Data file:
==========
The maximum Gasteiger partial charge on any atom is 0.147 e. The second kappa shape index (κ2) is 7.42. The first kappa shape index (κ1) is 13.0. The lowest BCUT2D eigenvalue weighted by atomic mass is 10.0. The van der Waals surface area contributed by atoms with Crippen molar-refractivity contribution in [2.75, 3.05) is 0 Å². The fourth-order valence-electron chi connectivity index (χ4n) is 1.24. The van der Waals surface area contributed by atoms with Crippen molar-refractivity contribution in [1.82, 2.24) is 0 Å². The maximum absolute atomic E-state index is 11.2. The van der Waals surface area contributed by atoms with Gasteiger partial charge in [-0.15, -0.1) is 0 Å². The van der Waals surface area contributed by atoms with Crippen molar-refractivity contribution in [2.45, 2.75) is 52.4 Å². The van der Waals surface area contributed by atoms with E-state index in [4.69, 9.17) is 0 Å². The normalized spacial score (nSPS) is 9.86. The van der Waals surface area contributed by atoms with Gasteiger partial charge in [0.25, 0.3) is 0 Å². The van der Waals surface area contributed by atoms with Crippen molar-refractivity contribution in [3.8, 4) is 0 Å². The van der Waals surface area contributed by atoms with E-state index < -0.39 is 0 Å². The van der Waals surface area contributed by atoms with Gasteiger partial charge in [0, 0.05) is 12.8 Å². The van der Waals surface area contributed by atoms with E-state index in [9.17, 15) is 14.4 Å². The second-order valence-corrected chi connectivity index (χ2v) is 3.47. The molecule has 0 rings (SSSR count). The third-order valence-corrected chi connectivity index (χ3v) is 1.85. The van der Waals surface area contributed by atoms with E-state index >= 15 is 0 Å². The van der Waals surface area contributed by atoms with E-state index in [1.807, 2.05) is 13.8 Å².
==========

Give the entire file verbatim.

The maximum Gasteiger partial charge on any atom is 0.147 e. The second kappa shape index (κ2) is 7.42. The first kappa shape index (κ1) is 13.0. The lowest BCUT2D eigenvalue weighted by atomic mass is 10.0. The van der Waals surface area contributed by atoms with Crippen molar-refractivity contribution in [2.75, 3.05) is 0 Å². The fourth-order valence-electron chi connectivity index (χ4n) is 1.24. The van der Waals surface area contributed by atoms with Crippen molar-refractivity contribution in [1.82, 2.24) is 0 Å². The maximum absolute atomic E-state index is 11.2. The van der Waals surface area contributed by atoms with Gasteiger partial charge in [-0.15, -0.1) is 0 Å². The van der Waals surface area contributed by atoms with Crippen molar-refractivity contribution in [2.45, 2.75) is 52.4 Å². The van der Waals surface area contributed by atoms with E-state index in [4.69, 9.17) is 0 Å². The normalized spacial score (nSPS) is 9.86. The van der Waals surface area contributed by atoms with Gasteiger partial charge in [0.25, 0.3) is 0 Å². The van der Waals surface area contributed by atoms with Crippen molar-refractivity contribution in [3.8, 4) is 0 Å². The van der Waals surface area contributed by atoms with E-state index < -0.39 is 0 Å². The van der Waals surface area contributed by atoms with Gasteiger partial charge in [0, 0.05) is 12.8 Å². The van der Waals surface area contributed by atoms with E-state index in [9.17, 15) is 14.4 Å². The second-order valence-corrected chi connectivity index (χ2v) is 3.47. The molecule has 0 rings (SSSR count). The third-order valence-corrected chi connectivity index (χ3v) is 1.85. The van der Waals surface area contributed by atoms with E-state index >= 15 is 0 Å². The van der Waals surface area contributed by atoms with E-state index in [1.807, 2.05) is 13.8 Å².